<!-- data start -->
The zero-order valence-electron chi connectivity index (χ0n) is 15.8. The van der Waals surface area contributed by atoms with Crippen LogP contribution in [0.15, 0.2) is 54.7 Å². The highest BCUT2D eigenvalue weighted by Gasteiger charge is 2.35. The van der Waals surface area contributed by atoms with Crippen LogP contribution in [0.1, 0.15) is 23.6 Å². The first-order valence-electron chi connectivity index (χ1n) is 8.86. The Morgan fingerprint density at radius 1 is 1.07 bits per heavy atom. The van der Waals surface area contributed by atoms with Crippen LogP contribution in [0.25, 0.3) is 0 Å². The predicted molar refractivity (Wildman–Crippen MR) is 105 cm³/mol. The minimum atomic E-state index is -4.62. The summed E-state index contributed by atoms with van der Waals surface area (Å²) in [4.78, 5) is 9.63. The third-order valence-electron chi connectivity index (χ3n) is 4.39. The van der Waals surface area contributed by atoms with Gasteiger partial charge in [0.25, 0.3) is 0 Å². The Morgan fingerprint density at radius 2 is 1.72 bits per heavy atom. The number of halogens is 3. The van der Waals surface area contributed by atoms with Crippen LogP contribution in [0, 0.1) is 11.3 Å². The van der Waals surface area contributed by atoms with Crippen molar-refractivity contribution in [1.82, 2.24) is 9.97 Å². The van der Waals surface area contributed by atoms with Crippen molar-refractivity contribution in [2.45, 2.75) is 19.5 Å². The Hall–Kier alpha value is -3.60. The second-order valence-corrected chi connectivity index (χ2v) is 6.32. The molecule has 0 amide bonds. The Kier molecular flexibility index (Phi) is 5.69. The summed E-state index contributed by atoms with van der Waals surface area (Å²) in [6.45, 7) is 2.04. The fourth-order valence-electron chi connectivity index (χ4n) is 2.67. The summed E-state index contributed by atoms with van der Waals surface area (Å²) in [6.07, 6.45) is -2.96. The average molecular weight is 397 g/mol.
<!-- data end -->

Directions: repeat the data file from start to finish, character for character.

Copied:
The zero-order valence-electron chi connectivity index (χ0n) is 15.8. The van der Waals surface area contributed by atoms with Crippen LogP contribution in [0.15, 0.2) is 54.7 Å². The highest BCUT2D eigenvalue weighted by Gasteiger charge is 2.35. The van der Waals surface area contributed by atoms with Crippen LogP contribution in [0.1, 0.15) is 23.6 Å². The first-order valence-electron chi connectivity index (χ1n) is 8.86. The Morgan fingerprint density at radius 1 is 1.07 bits per heavy atom. The van der Waals surface area contributed by atoms with Crippen LogP contribution in [0.25, 0.3) is 0 Å². The predicted molar refractivity (Wildman–Crippen MR) is 105 cm³/mol. The minimum atomic E-state index is -4.62. The summed E-state index contributed by atoms with van der Waals surface area (Å²) in [4.78, 5) is 9.63. The third-order valence-electron chi connectivity index (χ3n) is 4.39. The van der Waals surface area contributed by atoms with Gasteiger partial charge in [0.25, 0.3) is 0 Å². The Morgan fingerprint density at radius 2 is 1.72 bits per heavy atom. The number of halogens is 3. The van der Waals surface area contributed by atoms with Crippen LogP contribution in [0, 0.1) is 11.3 Å². The van der Waals surface area contributed by atoms with Crippen molar-refractivity contribution in [1.82, 2.24) is 9.97 Å². The van der Waals surface area contributed by atoms with Crippen molar-refractivity contribution in [2.45, 2.75) is 19.5 Å². The Hall–Kier alpha value is -3.60. The second-order valence-corrected chi connectivity index (χ2v) is 6.32. The molecule has 0 amide bonds. The Kier molecular flexibility index (Phi) is 5.69. The summed E-state index contributed by atoms with van der Waals surface area (Å²) in [6.45, 7) is 2.04. The fourth-order valence-electron chi connectivity index (χ4n) is 2.67. The summed E-state index contributed by atoms with van der Waals surface area (Å²) in [6.07, 6.45) is -2.96. The average molecular weight is 397 g/mol.